11 Feb 2013
Images contain a wealth of information but much of what it means remains a mystery.
by Tim Hayes
Biomedical imaging techniques continue to develop rapidly, but making a solid connection between the images obtained and eventual clinical outcomes remains challenging – according to a special “hot topics” presentation at SPIE’s Photonics West event last week.
"This is the really beautiful, but also somewhat horrifying, thing about this field," said Bruce Tromberg of the Beckman Laser Institute and Medical Clinic, addressing the special BiOS session on biomedical optics.
"We are able to obtain so much information and content from various medical optics techniques, but can sometimes have little idea exactly where it comes from or what it means."
Some of the disconnection between the two aspects stems from the basic physics involved. "We need to understand the functional origins of the contrast we see in the images, which means better measurement of the path lengths taken by the photons in the tissues," said Tromberg.
Techniques to achieve that, such as frequency-domain photon migration analysis with pulsed near-infrared illumination, are currently moving to market in oximetry systems to monitor blood oxygen content, although not all have received FDA approval as yet.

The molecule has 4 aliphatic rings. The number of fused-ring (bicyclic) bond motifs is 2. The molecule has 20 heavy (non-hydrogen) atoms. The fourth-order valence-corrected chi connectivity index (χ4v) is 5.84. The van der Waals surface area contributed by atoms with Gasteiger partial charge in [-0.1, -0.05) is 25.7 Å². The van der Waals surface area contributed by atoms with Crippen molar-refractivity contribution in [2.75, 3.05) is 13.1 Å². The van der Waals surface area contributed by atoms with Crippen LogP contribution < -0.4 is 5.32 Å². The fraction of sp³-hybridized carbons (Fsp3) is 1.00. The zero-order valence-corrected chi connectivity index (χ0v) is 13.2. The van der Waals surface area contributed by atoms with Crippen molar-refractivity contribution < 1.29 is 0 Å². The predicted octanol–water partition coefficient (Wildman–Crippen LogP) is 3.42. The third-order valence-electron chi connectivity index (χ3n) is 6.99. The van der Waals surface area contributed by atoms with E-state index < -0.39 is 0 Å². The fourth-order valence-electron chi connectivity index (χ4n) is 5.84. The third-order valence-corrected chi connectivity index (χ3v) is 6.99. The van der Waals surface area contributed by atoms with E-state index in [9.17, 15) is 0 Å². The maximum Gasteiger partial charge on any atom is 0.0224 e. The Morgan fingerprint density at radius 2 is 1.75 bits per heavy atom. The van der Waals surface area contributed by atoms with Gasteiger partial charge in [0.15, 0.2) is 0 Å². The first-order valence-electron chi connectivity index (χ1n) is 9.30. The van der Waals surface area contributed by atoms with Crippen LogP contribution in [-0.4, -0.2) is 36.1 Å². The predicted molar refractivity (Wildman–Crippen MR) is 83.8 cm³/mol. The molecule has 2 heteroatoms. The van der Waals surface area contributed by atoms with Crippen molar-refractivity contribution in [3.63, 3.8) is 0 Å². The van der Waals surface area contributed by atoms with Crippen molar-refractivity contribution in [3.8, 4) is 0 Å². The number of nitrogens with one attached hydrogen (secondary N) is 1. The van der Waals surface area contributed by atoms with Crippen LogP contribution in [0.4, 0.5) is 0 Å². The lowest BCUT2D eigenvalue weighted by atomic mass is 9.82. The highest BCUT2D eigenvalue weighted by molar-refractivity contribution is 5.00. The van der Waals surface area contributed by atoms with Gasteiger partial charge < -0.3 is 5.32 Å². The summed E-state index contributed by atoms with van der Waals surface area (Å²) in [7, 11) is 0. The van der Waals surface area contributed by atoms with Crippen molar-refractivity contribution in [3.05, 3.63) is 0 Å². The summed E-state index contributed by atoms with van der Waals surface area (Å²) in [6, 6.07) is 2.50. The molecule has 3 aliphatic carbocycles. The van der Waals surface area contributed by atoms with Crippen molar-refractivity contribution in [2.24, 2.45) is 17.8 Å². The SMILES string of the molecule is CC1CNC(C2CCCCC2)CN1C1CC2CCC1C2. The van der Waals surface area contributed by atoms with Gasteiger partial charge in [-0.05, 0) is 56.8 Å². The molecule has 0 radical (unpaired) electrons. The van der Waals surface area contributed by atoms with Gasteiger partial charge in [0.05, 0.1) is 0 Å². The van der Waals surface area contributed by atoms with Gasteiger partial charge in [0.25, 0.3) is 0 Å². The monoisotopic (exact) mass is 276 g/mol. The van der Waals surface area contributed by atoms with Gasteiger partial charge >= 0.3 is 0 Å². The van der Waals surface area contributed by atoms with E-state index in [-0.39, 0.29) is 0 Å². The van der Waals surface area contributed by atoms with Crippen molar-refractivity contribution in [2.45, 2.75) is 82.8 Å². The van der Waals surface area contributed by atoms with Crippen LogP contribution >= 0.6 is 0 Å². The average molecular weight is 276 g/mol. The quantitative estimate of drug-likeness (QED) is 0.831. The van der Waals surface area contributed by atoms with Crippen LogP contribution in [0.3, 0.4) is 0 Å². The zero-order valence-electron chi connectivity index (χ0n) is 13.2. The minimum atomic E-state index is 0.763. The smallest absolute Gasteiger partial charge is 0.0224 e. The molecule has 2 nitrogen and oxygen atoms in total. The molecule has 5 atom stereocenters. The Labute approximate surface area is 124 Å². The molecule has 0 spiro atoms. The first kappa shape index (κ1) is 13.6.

The connection between blood oxygenation in the brain, as measured by the “StO2” blood saturation parameter, and the long-term survivability of certain cardiothoracic surgeries is now becoming better understood, making this particular bioimaging technique attractive for anesthesiology and for monitoring hemodynamics in the operating room.
Oxygenation is also a key metric in breast cancer surgery, an area where the need for repeat procedures is a known concern. A two-year trial is underway to assess whether a combination of optical imaging and oxygenation measurements made even before anti-cancer treatments begin can be correlated with the ultimate success of tumor removal.
"Discovering the exact outlines of tumors optically is hard enough; assessing their response to chemotherapy can be harder," commented Tromberg, who believes that using steady-state spectroscopy alongside frequency-domain photon migration analysis can monitor a broad enough range of spectral features to yield functional images of anti-cancer treatments.
"Separating absorption effects from photon scattering or determining blood perfusion and chemical concentration are questions of physics and physiology," he said "But from the medical perspective, we need outcome studies. Those are the important things."